I had to laboriously re-leader many of the tapes with plastic timing tape and add fresh splices before I could even play them.

Of course, most of the tapes from the mid-1970s squeaked because that infamous back-coating problem. When a reel was bad enough that neither reducing the tape tension or bypassing the left tension bar helped, baking was necessary. Baking allows you to play the tapes a few times in order to transfer them to another medium.

To harden the coating, simply transfer the squeaky tapes to metal flanges and place them in a kitchen oven at the lowest temperature setting, which is about 130 degrees, for approximately eight hours.

A few more tips: Check with your wife before attempting this, and let the tapes cool for a couple of hours before you grab them.

Also, some of non-stereo reels sounded much better using either the left track or the right track only, panned to mono. This is from storing the tapes when one of the edges became wrinkled, causing a fluttering dropout sound.

I brightened tapes that were muddy-sounding. I rolled off the appropriate frequencies if it had an overly bassy sound. A handful of tapes were recorded badly out of azimuth. We just did the best we could.

Transferring this many tapes took several years.

Comfort is important when transferring hundreds of hours of tape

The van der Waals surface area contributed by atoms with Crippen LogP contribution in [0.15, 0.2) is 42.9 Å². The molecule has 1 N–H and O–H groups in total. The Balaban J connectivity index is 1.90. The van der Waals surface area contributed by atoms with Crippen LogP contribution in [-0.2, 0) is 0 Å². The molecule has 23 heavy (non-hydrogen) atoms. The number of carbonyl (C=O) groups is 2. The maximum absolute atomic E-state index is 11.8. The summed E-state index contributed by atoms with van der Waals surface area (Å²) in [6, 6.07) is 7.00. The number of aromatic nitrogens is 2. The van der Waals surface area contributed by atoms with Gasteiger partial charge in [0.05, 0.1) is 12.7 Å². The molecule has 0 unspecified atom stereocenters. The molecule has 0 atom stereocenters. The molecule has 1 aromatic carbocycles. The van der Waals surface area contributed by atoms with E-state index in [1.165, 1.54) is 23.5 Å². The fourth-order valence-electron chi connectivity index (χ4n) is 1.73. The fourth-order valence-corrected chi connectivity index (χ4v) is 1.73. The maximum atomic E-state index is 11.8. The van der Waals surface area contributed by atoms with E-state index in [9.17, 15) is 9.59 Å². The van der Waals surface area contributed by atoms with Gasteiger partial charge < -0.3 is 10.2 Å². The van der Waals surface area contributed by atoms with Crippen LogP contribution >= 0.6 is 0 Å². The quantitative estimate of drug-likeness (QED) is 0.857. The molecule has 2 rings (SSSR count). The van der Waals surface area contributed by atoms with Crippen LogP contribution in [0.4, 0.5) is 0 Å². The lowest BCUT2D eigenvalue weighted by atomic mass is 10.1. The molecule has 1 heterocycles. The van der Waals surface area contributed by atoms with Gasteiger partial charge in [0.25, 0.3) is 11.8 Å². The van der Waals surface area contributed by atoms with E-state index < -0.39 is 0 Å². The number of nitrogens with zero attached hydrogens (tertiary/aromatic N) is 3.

Even when noise reduction algorithms became available, I decided not to use them. The reason is other techniques for removing tape hiss will be developed in the future and I did not want to do that process twice.

About 80 percent of the tapes were in surprisingly good condition. Many packages recorded between 1962 and 1967 sounded like they had been recorded yesterday.

Occasionally. I would find a tape that shed a lot of oxide. In those cases, I transferred a few jingles, cleaned the heads and guides, then dubbed a few more cuts.

On a very few occasions, the speed of the original reel seemed to be off slightly. Using the vari-speed on the Otari MX-5050 reel-to-reel decks, I was able to compensate.

Here is another tip: Always use a large-hub 7-inch reel and take-up reel. It minimizes tension problems and slight speed fluctuations.

Transferring these precious master tapes was partially a mechanical job that involved copying information down properly and setting good levels. Part of the job required careful listening as the EQ and speed had to be just right. And often, the cut sheet inside the boxes did not accurately describe what was on the tape. I had to figure out when to ignore information provided by the original mixing engineers.

One of my jingle collector friends is transferring every single jingle package from my DAT tapes to CD. I think it is a good idea to have redundancy when storing priceless audio on something as unreliable as DATs.

A 10-CD set called "The Magic of PAMS" chronicles all of the numbered series and is available through

This article also appears in Ken Deutsch's "The Jingle Book". For more information and to order, go here.


For more information on PAMS jingles, go to the PAMS Website.